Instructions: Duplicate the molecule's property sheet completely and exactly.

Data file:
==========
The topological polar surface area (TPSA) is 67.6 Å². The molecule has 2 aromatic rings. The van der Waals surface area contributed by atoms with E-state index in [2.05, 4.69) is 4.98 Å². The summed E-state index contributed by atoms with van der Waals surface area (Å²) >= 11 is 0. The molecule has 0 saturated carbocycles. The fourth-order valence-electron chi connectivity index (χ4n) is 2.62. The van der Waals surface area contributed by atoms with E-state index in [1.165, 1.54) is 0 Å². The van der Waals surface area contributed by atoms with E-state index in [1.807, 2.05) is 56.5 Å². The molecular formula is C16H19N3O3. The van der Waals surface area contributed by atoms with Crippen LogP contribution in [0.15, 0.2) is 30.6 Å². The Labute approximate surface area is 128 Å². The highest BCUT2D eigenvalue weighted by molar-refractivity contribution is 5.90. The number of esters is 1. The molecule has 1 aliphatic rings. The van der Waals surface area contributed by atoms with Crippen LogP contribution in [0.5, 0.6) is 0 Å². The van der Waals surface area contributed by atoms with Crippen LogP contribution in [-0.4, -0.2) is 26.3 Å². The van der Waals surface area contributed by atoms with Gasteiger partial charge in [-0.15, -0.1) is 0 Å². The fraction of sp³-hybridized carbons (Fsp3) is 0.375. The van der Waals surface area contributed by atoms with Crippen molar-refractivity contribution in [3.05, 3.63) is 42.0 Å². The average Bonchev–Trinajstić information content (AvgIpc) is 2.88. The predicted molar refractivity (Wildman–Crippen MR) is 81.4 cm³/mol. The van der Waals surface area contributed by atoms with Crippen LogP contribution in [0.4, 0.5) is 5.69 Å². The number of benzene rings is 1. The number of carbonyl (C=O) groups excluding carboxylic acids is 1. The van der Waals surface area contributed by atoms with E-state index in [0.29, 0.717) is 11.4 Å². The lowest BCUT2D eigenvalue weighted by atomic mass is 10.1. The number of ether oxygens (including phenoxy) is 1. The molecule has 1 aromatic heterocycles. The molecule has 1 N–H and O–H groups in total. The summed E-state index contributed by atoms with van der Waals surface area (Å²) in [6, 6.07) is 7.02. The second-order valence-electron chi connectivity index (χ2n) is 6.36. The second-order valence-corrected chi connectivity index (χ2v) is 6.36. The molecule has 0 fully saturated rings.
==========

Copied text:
The topological polar surface area (TPSA) is 67.6 Å². The molecule has 2 aromatic rings. The van der Waals surface area contributed by atoms with E-state index in [2.05, 4.69) is 4.98 Å². The summed E-state index contributed by atoms with van der Waals surface area (Å²) >= 11 is 0. The molecule has 0 saturated carbocycles. The fourth-order valence-electron chi connectivity index (χ4n) is 2.62. The van der Waals surface area contributed by atoms with E-state index in [1.165, 1.54) is 0 Å². The van der Waals surface area contributed by atoms with E-state index in [1.807, 2.05) is 56.5 Å². The molecular formula is C16H19N3O3. The van der Waals surface area contributed by atoms with Crippen LogP contribution in [0.15, 0.2) is 30.6 Å². The Labute approximate surface area is 128 Å². The highest BCUT2D eigenvalue weighted by molar-refractivity contribution is 5.90. The number of esters is 1. The molecule has 1 aliphatic rings. The van der Waals surface area contributed by atoms with Crippen LogP contribution in [0.5, 0.6) is 0 Å². The van der Waals surface area contributed by atoms with Crippen LogP contribution in [-0.4, -0.2) is 26.3 Å². The van der Waals surface area contributed by atoms with Gasteiger partial charge in [-0.15, -0.1) is 0 Å². The fraction of sp³-hybridized carbons (Fsp3) is 0.375. The van der Waals surface area contributed by atoms with Crippen molar-refractivity contribution in [3.05, 3.63) is 42.0 Å². The average Bonchev–Trinajstić information content (AvgIpc) is 2.88. The predicted molar refractivity (Wildman–Crippen MR) is 81.4 cm³/mol. The van der Waals surface area contributed by atoms with Crippen LogP contribution in [0.4, 0.5) is 5.69 Å². The number of benzene rings is 1. The number of carbonyl (C=O) groups excluding carboxylic acids is 1. The van der Waals surface area contributed by atoms with E-state index in [0.29, 0.717) is 11.4 Å². The lowest BCUT2D eigenvalue weighted by atomic mass is 10.1. The number of ether oxygens (including phenoxy) is 1. The molecule has 1 aromatic heterocycles. The molecule has 1 N–H and O–H groups in total. The summed E-state index contributed by atoms with van der Waals surface area (Å²) in [6, 6.07) is 7.02. The second-order valence-electron chi connectivity index (χ2n) is 6.36. The second-order valence-corrected chi connectivity index (χ2v) is 6.36. The molecule has 0 fully saturated rings.